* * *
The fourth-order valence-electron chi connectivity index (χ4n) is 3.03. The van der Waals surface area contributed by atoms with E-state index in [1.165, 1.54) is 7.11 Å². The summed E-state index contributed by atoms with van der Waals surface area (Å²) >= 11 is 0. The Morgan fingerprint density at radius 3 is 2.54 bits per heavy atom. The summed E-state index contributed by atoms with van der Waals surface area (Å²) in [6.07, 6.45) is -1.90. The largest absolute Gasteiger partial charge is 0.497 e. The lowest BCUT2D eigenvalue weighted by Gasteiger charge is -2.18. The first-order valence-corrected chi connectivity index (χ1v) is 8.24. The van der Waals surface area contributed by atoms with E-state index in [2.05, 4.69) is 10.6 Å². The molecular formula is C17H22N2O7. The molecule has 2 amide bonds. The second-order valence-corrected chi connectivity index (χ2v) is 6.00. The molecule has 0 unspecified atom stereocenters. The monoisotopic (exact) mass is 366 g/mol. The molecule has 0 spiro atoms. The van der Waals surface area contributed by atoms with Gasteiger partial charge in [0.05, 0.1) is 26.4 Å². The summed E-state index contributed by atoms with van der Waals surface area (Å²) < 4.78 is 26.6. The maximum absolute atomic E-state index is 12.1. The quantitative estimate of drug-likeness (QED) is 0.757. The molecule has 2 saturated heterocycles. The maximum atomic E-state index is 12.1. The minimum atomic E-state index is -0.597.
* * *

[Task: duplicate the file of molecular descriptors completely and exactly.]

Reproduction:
The fourth-order valence-electron chi connectivity index (χ4n) is 3.03. The van der Waals surface area contributed by atoms with E-state index in [1.165, 1.54) is 7.11 Å². The summed E-state index contributed by atoms with van der Waals surface area (Å²) >= 11 is 0. The Morgan fingerprint density at radius 3 is 2.54 bits per heavy atom. The summed E-state index contributed by atoms with van der Waals surface area (Å²) in [6.07, 6.45) is -1.90. The largest absolute Gasteiger partial charge is 0.497 e. The lowest BCUT2D eigenvalue weighted by Gasteiger charge is -2.18. The first-order valence-corrected chi connectivity index (χ1v) is 8.24. The van der Waals surface area contributed by atoms with E-state index in [2.05, 4.69) is 10.6 Å². The molecular formula is C17H22N2O7. The molecule has 2 amide bonds. The second-order valence-corrected chi connectivity index (χ2v) is 6.00. The molecule has 0 unspecified atom stereocenters. The monoisotopic (exact) mass is 366 g/mol. The molecule has 0 spiro atoms. The van der Waals surface area contributed by atoms with Gasteiger partial charge in [0.05, 0.1) is 26.4 Å². The summed E-state index contributed by atoms with van der Waals surface area (Å²) < 4.78 is 26.6. The maximum absolute atomic E-state index is 12.1. The quantitative estimate of drug-likeness (QED) is 0.757. The molecule has 2 saturated heterocycles. The maximum atomic E-state index is 12.1. The minimum atomic E-state index is -0.597.